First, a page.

Hillary Clinton and Al Gore reunite, campaigning on climate change

Wikileaks emails may show Clinton, DOJ link
Wikileaks emails may show Clinton, DOJ link


    Wikileaks emails may show Clinton, DOJ link


Wikileaks emails may show Clinton, DOJ link 01:57

Miami (CNN)Hillary Clinton and Al Gore, campaigning Tuesday in Miami, used Gore's electoral history to convince Florida voters that every vote counts.

The event, which focused on climate change, looked toward a future Clinton administration as much as it looked back at what Gore has called his "crushing" defeat in the 2000 presidential election.
Overlooking their past animosity, the pair campaigned together for the first time since 2000.
    Clinton's campaign enlisted Gore to campaign with the former first lady for two distinct purposes: Rally voters who are spurred by climate advocacy and to show Floridians that every vote counts by highlighting how only a few votes in Florida lost Gore the White House.
    And Gore did just that in Miami.
    "Your vote, really, really, really counts," Gore said. "You can consider me as an exhibit A of that."
    He continued: "Now, for those of you who are younger than 25, you might not remember the election of 2000 and what happened here in Florida and across the country. For those of you older than 25, I heard you murmuring just now. But take it from me, it was a very close election."
    The audience responded by an organic chant of "you won" and Clinton nodded along with them.
    Gore's Florida race against President George W. Bush was so close that it took a recount and a Supreme Court decision to decide that the Texas governor had won. Gore ultimately won the popular vote, but lost the Electoral College and thus the presidency.
    Gore heralded Clinton's plan to combat climate change and said the former first lady "will make solving the climate crisis a top national priority."
    While Clinton and Gore appeared comfortable on the stage together Tuesday, their decades-long relationship, including eight years in the White House, has has been defined by ups and downs.
    Clinton and Gore's relationship dramatically soured after the former vice president decided to keep President Bill Clinton away from his 2000 White House bid because of his affair with Monica Lewinsky and the impeachment that followed. The two also clashed in the White House after Bill Clinton gave Hillary Clinton considerable policy responsibility, seemingly diminishing Gore's role.
    Clinton and Gore last saw each other in 2014, according to aides.
    Gore was also late to endorse Clinton in 2016, not backing the former secretary of state until July, well after Bernie Sanders had been dispatched.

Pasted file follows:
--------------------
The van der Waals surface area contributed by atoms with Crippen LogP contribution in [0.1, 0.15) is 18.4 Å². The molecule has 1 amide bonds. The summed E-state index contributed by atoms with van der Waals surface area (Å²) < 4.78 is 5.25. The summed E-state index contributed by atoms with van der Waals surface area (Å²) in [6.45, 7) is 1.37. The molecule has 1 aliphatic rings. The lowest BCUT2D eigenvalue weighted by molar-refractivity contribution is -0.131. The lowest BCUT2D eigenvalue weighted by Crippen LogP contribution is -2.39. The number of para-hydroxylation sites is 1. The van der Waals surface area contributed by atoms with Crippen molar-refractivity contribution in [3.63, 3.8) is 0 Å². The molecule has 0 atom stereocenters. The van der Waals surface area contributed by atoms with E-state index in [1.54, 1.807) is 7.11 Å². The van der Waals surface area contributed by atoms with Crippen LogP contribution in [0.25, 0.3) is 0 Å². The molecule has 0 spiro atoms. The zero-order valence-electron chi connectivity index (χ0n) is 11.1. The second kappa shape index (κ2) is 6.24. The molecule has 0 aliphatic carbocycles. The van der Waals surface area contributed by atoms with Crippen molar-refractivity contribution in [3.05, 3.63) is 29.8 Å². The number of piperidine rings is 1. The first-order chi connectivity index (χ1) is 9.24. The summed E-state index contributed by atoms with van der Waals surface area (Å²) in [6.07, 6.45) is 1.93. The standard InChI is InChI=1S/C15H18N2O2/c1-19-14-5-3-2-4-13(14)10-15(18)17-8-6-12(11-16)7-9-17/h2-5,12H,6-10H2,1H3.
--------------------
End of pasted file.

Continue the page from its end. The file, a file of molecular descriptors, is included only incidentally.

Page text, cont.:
A Clinton aide said Tuesday that John Podesta, Clinton's campaign chairman and an aide who dates back to the first Clinton White House, asked Gore to campaign for Clinton.
    Clinton did not give her standard stump speech on Tuesday, instead choosing to focus almost entirely on climate change. The Democratic nominee detailed her vision for a White House that fights climate change and works with foreign countries to implement international climate agreements.
    She also leaned on Gore's expertise in the field.
    "I can't wait to have Al Gore advising me when I am president of the United States," she said to close her speech.
    The Democratic nominee cast Republican rival Donald Trump as dangerous on climate change, telling the audience that the United States "cannot risk putting a climate denier in the White House."
    "He doesn't care what it does to the planet, he doesn't care how much that would damage American leadership, he doesn't care about the future we leave our kids and our grandkids," Clinton said on Trump's climate change plans. "Well, he may not care, but we do and that is why this election is so critically important."
    She also slammed Marco Rubio, who is running to reelection in Florida, for saying he was not a scientist when asked about climate change.
    "Well, why doesn't he ask a scientist? Maybe then he would understand," she said.
    Gore echoed Clinton on climate change, but it was his references to 2000 that really fired up the audience.
    So much so that after a long speech filled with intricacies about carbon pollution and rising tides, the former vice president wrapped up by saying "in conclusion" before urging no one to sit on in 2016.
    "Please," he said, "take it from me, every single vote counts. Every single vote counts."